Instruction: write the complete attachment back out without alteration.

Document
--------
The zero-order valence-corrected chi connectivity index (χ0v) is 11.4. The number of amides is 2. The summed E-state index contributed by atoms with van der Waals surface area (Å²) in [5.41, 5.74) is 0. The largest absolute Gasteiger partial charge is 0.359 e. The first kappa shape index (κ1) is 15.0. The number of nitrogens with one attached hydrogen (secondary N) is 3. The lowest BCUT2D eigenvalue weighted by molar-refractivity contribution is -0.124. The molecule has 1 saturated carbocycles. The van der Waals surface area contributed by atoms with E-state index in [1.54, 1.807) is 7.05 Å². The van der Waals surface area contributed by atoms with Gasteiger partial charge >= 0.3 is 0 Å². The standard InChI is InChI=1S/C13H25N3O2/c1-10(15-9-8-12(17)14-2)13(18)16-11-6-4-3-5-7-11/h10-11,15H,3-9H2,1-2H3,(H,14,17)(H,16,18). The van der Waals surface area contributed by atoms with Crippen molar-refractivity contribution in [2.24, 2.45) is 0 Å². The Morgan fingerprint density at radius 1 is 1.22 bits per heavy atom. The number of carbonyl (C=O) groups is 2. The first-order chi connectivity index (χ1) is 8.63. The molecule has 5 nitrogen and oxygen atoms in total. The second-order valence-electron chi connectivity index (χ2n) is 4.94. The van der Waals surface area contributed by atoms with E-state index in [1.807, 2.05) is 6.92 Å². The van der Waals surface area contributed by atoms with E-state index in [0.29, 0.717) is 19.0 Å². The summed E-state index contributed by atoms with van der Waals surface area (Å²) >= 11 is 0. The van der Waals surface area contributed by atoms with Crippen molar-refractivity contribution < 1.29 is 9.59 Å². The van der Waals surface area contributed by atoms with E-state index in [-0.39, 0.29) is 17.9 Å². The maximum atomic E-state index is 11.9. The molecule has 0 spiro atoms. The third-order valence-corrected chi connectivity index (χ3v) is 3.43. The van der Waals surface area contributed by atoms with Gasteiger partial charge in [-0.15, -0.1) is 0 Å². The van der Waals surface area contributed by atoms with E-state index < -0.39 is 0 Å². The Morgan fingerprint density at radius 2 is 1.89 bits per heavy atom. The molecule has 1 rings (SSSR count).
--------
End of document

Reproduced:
The zero-order valence-corrected chi connectivity index (χ0v) is 11.4. The number of amides is 2. The summed E-state index contributed by atoms with van der Waals surface area (Å²) in [5.41, 5.74) is 0. The largest absolute Gasteiger partial charge is 0.359 e. The first kappa shape index (κ1) is 15.0. The number of nitrogens with one attached hydrogen (secondary N) is 3. The lowest BCUT2D eigenvalue weighted by molar-refractivity contribution is -0.124. The molecule has 1 saturated carbocycles. The van der Waals surface area contributed by atoms with E-state index in [1.54, 1.807) is 7.05 Å². The van der Waals surface area contributed by atoms with Gasteiger partial charge >= 0.3 is 0 Å². The standard InChI is InChI=1S/C13H25N3O2/c1-10(15-9-8-12(17)14-2)13(18)16-11-6-4-3-5-7-11/h10-11,15H,3-9H2,1-2H3,(H,14,17)(H,16,18). The van der Waals surface area contributed by atoms with Crippen molar-refractivity contribution in [2.24, 2.45) is 0 Å². The Morgan fingerprint density at radius 1 is 1.22 bits per heavy atom. The number of carbonyl (C=O) groups is 2. The first-order chi connectivity index (χ1) is 8.63. The molecule has 5 nitrogen and oxygen atoms in total. The second-order valence-electron chi connectivity index (χ2n) is 4.94. The van der Waals surface area contributed by atoms with E-state index in [1.807, 2.05) is 6.92 Å². The van der Waals surface area contributed by atoms with E-state index in [0.29, 0.717) is 19.0 Å². The summed E-state index contributed by atoms with van der Waals surface area (Å²) >= 11 is 0. The van der Waals surface area contributed by atoms with Crippen molar-refractivity contribution < 1.29 is 9.59 Å². The van der Waals surface area contributed by atoms with E-state index in [-0.39, 0.29) is 17.9 Å². The maximum atomic E-state index is 11.9. The molecule has 0 spiro atoms. The third-order valence-corrected chi connectivity index (χ3v) is 3.43. The van der Waals surface area contributed by atoms with Gasteiger partial charge in [-0.15, -0.1) is 0 Å². The van der Waals surface area contributed by atoms with E-state index < -0.39 is 0 Å². The Morgan fingerprint density at radius 2 is 1.89 bits per heavy atom. The molecule has 1 rings (SSSR count).